Despite all the recent hype surrounding content marketing, the concept has been around for centuries. Its profile has increased massively for one major reason – consumers are fed up with advertising messages and are blocking all that noise out.
What’s wrong with traditional advertising?
People today have shut off the traditional world of marketing. They watch television shows on catch up TV to skip advertising, mute the radio during add breaks and subconsciously block out banner ads and pop ups while surfing the web.
There has to be a better way to make people actually want to take in your advertising – and that’s where content marketing fits in.
But for content to work as a marketing tool for business, it must be something that potential customers actively want to consume – not blatant marketing.
How is content marketing any better?
Content can be a variety of things – articles on a website, email newsletters, podcasts, videos, infographics and mobile apps.
By providing the answers your target market wants to know, you are doing them a service, and developing your reputation.
It’s about creating something that will resonate with an audience, which educates them, builds a brand’s reputation and gives the consumer a compelling reason to act.
What are the benefits to your bottom line?
Once you’ve captured their attention, you have the chance to inform the audience about how your business can solve the problems they face and provide answers to the questions they plug into search engines.
After tapping into their pain points and frustrations, you have the chance to present your products and services as a solution to their needs.
Who can it work for?
If a business has a product that solves a need for a consumer, then it’s perfect for content marketing. A good example of this in action is a well known Ballarat business.
Haymes Paint knows DIYers turn to the Internet for advice on painting.
So much of its website has good quality decorating tips with no strings attached.
You will not find a sales push in its content, but Haymes provides photos, stories and painting advice that keep its target market coming back for more.
And when inexperienced home decorators suddenly want to become experts, they habitually turn to the Internet for trusted information.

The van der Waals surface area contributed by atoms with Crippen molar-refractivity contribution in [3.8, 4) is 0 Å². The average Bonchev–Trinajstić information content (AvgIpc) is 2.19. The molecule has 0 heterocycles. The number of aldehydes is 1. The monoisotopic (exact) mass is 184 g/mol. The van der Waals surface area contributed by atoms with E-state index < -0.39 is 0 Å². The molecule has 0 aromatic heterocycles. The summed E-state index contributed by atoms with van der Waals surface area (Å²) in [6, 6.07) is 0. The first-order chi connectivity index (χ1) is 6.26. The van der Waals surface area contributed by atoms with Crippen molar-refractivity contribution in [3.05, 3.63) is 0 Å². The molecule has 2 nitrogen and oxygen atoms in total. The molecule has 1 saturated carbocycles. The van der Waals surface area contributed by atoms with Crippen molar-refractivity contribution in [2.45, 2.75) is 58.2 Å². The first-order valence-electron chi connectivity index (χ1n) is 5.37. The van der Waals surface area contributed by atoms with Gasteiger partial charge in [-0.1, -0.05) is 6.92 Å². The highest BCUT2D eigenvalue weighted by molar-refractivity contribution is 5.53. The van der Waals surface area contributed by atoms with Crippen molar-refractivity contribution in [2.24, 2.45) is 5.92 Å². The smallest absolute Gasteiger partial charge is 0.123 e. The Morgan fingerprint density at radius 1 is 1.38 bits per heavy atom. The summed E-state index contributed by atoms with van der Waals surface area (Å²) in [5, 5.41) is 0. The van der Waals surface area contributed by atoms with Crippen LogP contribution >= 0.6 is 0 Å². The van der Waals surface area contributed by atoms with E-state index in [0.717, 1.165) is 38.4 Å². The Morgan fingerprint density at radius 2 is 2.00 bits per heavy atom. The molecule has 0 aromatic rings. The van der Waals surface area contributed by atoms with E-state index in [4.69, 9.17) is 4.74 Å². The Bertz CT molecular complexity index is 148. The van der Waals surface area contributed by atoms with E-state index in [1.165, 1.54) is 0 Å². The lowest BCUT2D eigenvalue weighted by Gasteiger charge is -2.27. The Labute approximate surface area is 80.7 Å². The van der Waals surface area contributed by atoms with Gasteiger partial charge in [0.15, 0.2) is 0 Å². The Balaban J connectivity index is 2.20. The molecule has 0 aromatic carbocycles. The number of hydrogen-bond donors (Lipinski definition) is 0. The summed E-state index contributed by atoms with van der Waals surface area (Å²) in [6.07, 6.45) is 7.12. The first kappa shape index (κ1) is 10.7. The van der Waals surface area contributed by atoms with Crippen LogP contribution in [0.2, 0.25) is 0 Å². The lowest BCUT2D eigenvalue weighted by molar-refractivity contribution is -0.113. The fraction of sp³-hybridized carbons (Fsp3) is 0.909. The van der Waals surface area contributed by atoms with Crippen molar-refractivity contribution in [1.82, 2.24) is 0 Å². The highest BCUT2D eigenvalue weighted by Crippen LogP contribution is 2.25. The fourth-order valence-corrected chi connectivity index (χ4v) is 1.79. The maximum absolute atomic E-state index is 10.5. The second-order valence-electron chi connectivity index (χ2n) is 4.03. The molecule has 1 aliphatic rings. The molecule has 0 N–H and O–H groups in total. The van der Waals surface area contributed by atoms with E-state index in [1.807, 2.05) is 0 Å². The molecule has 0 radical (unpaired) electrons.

The Haymes website has an answer to all the regular questions. And by helping people with this well-presented information, the company’s brand becomes trusted.
The bonus is that these activities represented less than 1% of the company’s total annual marketing budget, proving content marketing doesn’t have to be expensive.
Content marketing is not as easy as it seems
Simply writing advertising copy or shooting videos that promote your business will not work effiectivery.
The strict necessity is to deliver content that people actually enjoy consuming, and digital media professionals can do that for you.
There is a fine line between providing useful information and simply publishing sales content.
The best content marketing happens when a sales push is not detectable, and the audience wants to keep enjoying more of the same content because it benefits them.
That’s the difference between content marketing and the advertorials from companies trying to sell you “stuff.”
Where does social media fit in?
To put it in old-fashioned terms, if content marketing is the brochure or yellow pages for your products, then social media is the telephone that customers use to access your product.
You cannot have a successful social media following without having interesting content to populate Facebook, Twitter etc with.
And having a stack of quality content on your website without promoting it on social media means not enough of the right people will see it.
Content marketing will not replace social media by any means. They are two very different things with two very different functions.
However both should be part of your marketing strategy.
Need advice specific to your organisation? Contact one of our content marketing experts to find out how to deliver content marketing that works.